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The death toll in Syria approaches 3,600 as hopes for the earthquake survivors fade

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The death toll in Syria approached 3,600 on Sunday after massive earthquakes of magnitude 7.7 and 7.6 last week devastated neighboring Turkey.

The casualty count was compiled from Syrian state media and Syrian Civil Defense sources as the country remains divided between factions due to the decade-long civil war.

The Syrian Civil Defense, known as the White Helmets, announced Friday that the death toll in northwest Syria had risen to 2,166, with more than 3,000 injured as of Saturday.

It added that more than 550 buildings were completely destroyed in the area, while the number of severely damaged buildings reached 1,578.

“Search operations are continuing and bodies are being recovered under very difficult conditions, 116 hours after the earthquake,” the rescue service in the opposition-held northwest wrote on Twitter.

Meanwhile, the death toll from the earthquake in areas controlled by the Syrian regime has exceeded 1,400, according to the state-run SANA news agency.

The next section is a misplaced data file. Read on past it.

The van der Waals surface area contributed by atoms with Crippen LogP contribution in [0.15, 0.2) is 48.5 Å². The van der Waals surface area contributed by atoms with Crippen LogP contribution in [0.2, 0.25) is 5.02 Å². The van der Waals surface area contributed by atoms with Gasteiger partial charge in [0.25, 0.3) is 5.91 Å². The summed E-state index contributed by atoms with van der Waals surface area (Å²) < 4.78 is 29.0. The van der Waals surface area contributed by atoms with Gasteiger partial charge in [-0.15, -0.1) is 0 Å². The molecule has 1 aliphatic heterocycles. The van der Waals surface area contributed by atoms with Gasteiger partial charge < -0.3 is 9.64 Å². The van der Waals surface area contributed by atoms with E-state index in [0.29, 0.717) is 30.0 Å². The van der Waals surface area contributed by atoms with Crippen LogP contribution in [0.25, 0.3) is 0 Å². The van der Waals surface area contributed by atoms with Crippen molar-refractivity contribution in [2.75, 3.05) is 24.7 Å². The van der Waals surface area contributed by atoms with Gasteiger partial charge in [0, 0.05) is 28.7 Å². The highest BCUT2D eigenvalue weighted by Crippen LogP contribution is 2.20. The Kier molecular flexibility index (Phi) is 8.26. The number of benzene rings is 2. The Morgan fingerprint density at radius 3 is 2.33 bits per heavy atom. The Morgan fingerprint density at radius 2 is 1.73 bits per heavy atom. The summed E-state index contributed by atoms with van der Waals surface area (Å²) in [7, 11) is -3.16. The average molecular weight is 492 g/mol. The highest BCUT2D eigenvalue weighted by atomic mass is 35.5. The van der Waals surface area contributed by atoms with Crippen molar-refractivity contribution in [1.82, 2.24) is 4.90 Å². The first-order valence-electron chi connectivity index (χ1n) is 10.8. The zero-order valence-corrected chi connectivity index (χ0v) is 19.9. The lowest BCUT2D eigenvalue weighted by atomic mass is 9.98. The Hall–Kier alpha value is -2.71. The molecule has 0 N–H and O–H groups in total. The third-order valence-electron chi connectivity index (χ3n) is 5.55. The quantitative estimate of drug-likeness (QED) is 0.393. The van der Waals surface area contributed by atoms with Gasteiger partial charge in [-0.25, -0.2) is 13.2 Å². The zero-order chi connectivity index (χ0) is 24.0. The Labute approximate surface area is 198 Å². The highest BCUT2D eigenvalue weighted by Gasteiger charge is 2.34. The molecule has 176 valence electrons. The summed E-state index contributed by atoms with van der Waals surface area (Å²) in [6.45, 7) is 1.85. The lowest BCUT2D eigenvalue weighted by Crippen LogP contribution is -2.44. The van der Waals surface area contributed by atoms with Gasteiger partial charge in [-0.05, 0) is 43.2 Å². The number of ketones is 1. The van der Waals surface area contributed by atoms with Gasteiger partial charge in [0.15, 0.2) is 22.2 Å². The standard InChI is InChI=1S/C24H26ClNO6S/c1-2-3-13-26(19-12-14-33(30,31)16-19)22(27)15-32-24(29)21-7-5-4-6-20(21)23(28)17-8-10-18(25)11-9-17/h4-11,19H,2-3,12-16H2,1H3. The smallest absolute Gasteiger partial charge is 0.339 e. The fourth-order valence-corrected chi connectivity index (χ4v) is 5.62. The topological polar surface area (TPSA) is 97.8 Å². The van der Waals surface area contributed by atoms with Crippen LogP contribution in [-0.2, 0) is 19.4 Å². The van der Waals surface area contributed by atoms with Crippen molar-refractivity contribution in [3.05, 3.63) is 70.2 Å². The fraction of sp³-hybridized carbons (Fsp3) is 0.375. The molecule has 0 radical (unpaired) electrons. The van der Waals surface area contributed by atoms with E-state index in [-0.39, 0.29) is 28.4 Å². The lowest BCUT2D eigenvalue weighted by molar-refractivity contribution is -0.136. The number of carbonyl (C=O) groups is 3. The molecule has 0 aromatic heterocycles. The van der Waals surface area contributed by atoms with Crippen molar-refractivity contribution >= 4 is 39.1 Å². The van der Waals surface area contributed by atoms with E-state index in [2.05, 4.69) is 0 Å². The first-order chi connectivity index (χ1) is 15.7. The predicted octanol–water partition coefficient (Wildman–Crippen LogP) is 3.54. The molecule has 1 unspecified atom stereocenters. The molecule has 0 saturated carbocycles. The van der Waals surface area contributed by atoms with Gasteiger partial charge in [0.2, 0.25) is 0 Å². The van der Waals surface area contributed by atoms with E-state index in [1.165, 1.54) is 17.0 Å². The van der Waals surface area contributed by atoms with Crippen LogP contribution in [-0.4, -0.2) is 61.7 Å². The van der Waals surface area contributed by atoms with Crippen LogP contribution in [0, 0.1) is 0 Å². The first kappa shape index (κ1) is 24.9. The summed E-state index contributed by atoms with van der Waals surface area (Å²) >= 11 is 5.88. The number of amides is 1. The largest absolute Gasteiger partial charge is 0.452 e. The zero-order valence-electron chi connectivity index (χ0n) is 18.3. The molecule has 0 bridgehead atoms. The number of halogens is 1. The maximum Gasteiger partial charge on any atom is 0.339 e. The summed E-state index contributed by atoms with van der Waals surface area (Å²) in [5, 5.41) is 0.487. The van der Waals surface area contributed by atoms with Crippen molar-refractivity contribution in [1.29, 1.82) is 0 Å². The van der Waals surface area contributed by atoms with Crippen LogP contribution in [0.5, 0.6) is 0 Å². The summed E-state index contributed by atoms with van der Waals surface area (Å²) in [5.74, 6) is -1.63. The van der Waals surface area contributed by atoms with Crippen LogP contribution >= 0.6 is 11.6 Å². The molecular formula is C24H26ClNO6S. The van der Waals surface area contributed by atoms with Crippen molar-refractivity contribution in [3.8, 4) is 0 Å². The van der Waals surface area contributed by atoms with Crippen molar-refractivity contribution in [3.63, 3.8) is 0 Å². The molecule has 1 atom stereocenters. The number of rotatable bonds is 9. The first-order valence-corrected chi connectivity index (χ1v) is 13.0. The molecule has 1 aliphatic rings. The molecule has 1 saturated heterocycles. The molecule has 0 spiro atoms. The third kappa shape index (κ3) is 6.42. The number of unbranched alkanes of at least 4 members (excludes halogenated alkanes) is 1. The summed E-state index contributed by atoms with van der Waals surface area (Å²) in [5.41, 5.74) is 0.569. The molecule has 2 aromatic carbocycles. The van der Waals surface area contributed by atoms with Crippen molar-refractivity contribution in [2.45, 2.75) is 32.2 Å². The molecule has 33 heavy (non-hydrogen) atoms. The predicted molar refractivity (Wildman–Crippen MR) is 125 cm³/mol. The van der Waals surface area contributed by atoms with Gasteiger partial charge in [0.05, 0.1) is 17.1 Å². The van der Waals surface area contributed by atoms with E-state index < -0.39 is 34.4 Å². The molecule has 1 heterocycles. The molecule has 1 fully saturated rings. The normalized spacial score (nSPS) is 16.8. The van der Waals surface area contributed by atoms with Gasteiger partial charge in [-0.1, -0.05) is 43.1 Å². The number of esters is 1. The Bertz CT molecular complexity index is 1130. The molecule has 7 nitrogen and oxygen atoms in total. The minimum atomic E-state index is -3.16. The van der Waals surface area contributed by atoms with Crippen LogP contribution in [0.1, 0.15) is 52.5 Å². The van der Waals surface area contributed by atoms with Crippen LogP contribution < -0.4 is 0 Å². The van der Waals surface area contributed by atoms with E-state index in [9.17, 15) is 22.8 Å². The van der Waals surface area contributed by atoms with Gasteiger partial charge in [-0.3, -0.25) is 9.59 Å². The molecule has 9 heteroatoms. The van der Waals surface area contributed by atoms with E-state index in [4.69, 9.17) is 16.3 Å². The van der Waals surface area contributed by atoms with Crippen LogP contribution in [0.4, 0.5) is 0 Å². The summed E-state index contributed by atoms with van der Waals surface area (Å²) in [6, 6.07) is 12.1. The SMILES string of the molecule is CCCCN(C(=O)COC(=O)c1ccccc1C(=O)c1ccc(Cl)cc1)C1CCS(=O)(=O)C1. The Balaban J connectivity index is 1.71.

The total death toll in Syria is 3,575. However, that number could rise exponentially as the window to rescue survivors trapped under rubble closes rapidly nearly a week after the earthquake.

The head of the White Helmets operating in opposition-held areas of Syria has declared that the search and rescue mission is now “over”, dashing hopes of finding other survivors.

“We did not save anyone alive, and that is why we moved to the second stage, which is to remove the bodies from under the rubble,” Raed Saleh, head of the White Helmets, told the German News Agency (dpa).

They tweeted that they had not saved anyone alive since Thursday.

However, on the side under the control of the regime, three people were rescued from under the rubble of a building in the city of Jableh, about 110 hours after the deadly earthquake, according to what official media reported.

Live television footage from the site showed two people being pulled from the rubble by Syrian and Lebanese rescue crews, while bystanders clapped and shouted “Allahu Akbar”.

A rescue worker said two of those rescued were a woman and her child.

On Sunday, a United Nations convoy of ten trucks crossed from Turkey into northwestern Syria, an area largely outside the control of the central government in Damascus, through the Bab al-Hawa border crossing, according to an AFP correspondent.

The trucks were carrying shelter kits of plastic sheeting, rope, nails and nails for tents as well as blankets, mattresses and carpets.

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